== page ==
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Chicago Fed Letter, No. 45, May 1991
Subordinated Debt: The Overlooked Solution for Banking

In a move reminiscent of the 1930s, the governor of Rhode Island recently declared a state banking holiday. A short time ago, the Bank of New England became the fourth large bank failure since 1984, estimated to cost the insurance fund more than $1 billion. Rumors persist that the FDIC fund may be insolvent if existing losses at operating but insolvent, or soon-to-be insolvent, institutions are considered. All of this follows the recent savings and loan debacle, which may cost taxpayers something approaching $200 billion.

As a result of these events and others, there has been significant debate recently about reforming the regulatory structure of the financial services industry. It is typically during such catastrophic times that major legislative reforms are enacted; currently there is no shortage of reform proposals.1 Some adjust incentive distortions resulting from mispriced deposit insurance by introducing coinsurance, decreasing the levels of coverage, or introducing risk-based premiums. Others limit insured banks to a narrow array of services, requiring additional services to be lodged in uninsured affiliates. Finally, others propose progressive regulatory intervention through increased capital levels and/or early closure rules to protect the insurance fund from losses during financial “rescues.”

In this Chicago Fed Letter I discuss how the current situation in the banking industry has evolved. I then argue that market discipline should have an integral role in any solution to the current problems. Given the importance of that role, I offer a solution which, in my opinion, is superior to the other proposals but has not received adequate consideration.

What’s the problem?

Conceptually, the business of financial intermediation is fundamentally simple. Bankers purchase short-term funds in the marketplace and transform them into earning assets with longer maturities. Absent deposit insurance, the providers of these funds, i.e., depositors, are at risk. They safeguard their investment by monitoring the banks’ activities to ensure that the assets are of acceptable quality. If the quality declines then the depositors either demand a higher return commensurate with the investment risk or simply withdraw their funds. The banks, in order to keep their funding costs low, have an incentive to maintain high quality asset portfolios. If, for some reason, a significant withdrawal of funds does occur, the banks, having converted a large portion of deposits to illiquid assets, may have difficulty meeting reserve requirements or additional deposit withdrawals. To meet the need for liquidity, they may borrow funds in the marketplace. As long as solvent firms have access to a funding source (e.g., a lender of last resort) the liquidity problem can be resolved. Insolvent firms can be closed with losses being absorbed by depositors.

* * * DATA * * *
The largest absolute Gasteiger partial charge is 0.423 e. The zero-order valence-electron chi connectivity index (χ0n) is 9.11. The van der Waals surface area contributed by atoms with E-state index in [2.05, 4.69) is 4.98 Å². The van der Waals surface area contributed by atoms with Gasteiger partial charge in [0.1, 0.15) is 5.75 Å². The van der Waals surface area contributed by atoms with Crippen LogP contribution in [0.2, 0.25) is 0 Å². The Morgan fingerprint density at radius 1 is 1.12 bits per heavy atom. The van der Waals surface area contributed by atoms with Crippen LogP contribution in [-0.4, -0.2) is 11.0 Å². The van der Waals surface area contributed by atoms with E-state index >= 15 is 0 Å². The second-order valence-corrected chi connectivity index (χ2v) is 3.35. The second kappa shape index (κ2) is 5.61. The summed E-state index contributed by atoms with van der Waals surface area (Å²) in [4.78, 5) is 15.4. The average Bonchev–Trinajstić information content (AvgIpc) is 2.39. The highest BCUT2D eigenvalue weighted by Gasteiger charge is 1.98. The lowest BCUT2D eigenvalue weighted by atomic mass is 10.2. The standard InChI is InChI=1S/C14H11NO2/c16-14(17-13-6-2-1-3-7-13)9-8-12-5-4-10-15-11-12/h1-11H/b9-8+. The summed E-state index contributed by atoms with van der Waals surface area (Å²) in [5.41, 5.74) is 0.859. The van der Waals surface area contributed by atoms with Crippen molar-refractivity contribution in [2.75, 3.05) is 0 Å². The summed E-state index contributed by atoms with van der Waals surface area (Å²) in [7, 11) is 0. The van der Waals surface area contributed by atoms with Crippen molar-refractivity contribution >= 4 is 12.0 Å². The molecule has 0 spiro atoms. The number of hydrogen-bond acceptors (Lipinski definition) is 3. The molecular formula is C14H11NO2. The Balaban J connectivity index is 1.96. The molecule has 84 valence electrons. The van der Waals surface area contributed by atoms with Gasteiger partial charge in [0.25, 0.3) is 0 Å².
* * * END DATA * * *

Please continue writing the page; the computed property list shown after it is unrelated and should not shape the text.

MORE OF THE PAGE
Things get more complicated, however, if policymakers believe that deposit withdrawals (bank runs) are contagious, i.e., they can spread from bad to good banks, thereby causing an otherwise safe and solvent bank to fail. If this is a concern then policy makers may refuse to allow bank runs, consequently the disciplinary influence of deposit withdrawals is lost. One way to stem the potential for bank runs is to introduce deposit insurance. Obviously, if all deposits are insured, depositors will have no incentive to discipline banks. This necessitates oversight by regulators to substitute for the disciplining influence of depositors. However, this is costly and, as recent events show, not totally effective. Another alternative is to limit deposit insurance to some subset of depositors, allowing the remaining ones to impose the necessary discipline. The problem with this approach is that any subgroup of uninsured depositors large enough to discipline banks is also large enough to pose the contagion problems policymakers perceive. This is essentially the current deposit insurance situation in which holders of large deposits are relied upon to provide discipline. However, contagion fears have prompted regulators to intervene and protect these depositors from loss. This suggests that the ideal situation would be one in which discipline is imposed by the marketplace, but bank deposit runs would not occur.

The solution: subordinated debt

It is possible to devise such an environment. In fact, it is quite easy. It can be achieved by using subordinated debt as the instrument to cushion the deposit insurance fund and to impose discipline on financial firms.2 Underlying this approach are the following basic premises: Market forces can serve as an effective complement to regulatory discipline; stability of the banking system (not its individual components) is of paramount concern; and the current means used to price deposit insurance (i.e., risk invariant, flat rate premiums) and resolve bank failures are inadequate. The proposal requires that a significant portion of the total capital held to satisfy the current risk-based capital requirements take the form of subordinated debt. For example, the 8% minimum capital requirement could be restructured to require a minimum of 4% equity and 4% subordinated debt.3 In order to provide bankers with appropriate incentives to control risk and provide a formal problem-bank resolution process, the new debt would have to have certain attributes. It would have to contain covenants stating that the bank’s dividends, growth, and deposit rates would be restricted if core (equity) capital fell below some minimum level (perhaps 2% of risk assets); it would have to be converted into an equity stake in the bank in the event that equity capital were exhausted; and it would have to carry maturities sufficiently short that the bank would be required to go to the market to roll over debt on a regular ongoing basis.4